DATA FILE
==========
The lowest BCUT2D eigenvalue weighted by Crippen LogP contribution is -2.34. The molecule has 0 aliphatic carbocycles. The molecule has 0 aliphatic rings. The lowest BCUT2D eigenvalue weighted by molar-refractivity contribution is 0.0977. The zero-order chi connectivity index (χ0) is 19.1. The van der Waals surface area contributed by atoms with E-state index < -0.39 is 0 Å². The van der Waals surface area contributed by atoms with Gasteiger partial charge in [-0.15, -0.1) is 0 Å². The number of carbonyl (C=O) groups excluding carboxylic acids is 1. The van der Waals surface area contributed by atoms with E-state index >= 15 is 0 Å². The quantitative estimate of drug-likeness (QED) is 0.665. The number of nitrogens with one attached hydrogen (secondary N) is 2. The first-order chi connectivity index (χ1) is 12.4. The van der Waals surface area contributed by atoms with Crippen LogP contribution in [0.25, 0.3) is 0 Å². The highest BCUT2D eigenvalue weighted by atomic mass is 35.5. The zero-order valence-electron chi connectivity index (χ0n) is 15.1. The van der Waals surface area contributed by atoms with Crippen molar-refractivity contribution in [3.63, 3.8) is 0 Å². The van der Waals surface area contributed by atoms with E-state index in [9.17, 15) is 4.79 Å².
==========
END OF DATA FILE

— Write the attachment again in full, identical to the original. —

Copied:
The lowest BCUT2D eigenvalue weighted by Crippen LogP contribution is -2.34. The molecule has 0 aliphatic carbocycles. The molecule has 0 aliphatic rings. The lowest BCUT2D eigenvalue weighted by molar-refractivity contribution is 0.0977. The zero-order chi connectivity index (χ0) is 19.1. The van der Waals surface area contributed by atoms with E-state index < -0.39 is 0 Å². The van der Waals surface area contributed by atoms with Gasteiger partial charge in [-0.15, -0.1) is 0 Å². The number of carbonyl (C=O) groups excluding carboxylic acids is 1. The van der Waals surface area contributed by atoms with E-state index >= 15 is 0 Å². The quantitative estimate of drug-likeness (QED) is 0.665. The number of nitrogens with one attached hydrogen (secondary N) is 2. The first-order chi connectivity index (χ1) is 12.4. The van der Waals surface area contributed by atoms with Crippen LogP contribution in [0.25, 0.3) is 0 Å². The highest BCUT2D eigenvalue weighted by atomic mass is 35.5. The zero-order valence-electron chi connectivity index (χ0n) is 15.1. The van der Waals surface area contributed by atoms with Crippen molar-refractivity contribution in [3.63, 3.8) is 0 Å². The van der Waals surface area contributed by atoms with E-state index in [9.17, 15) is 4.79 Å².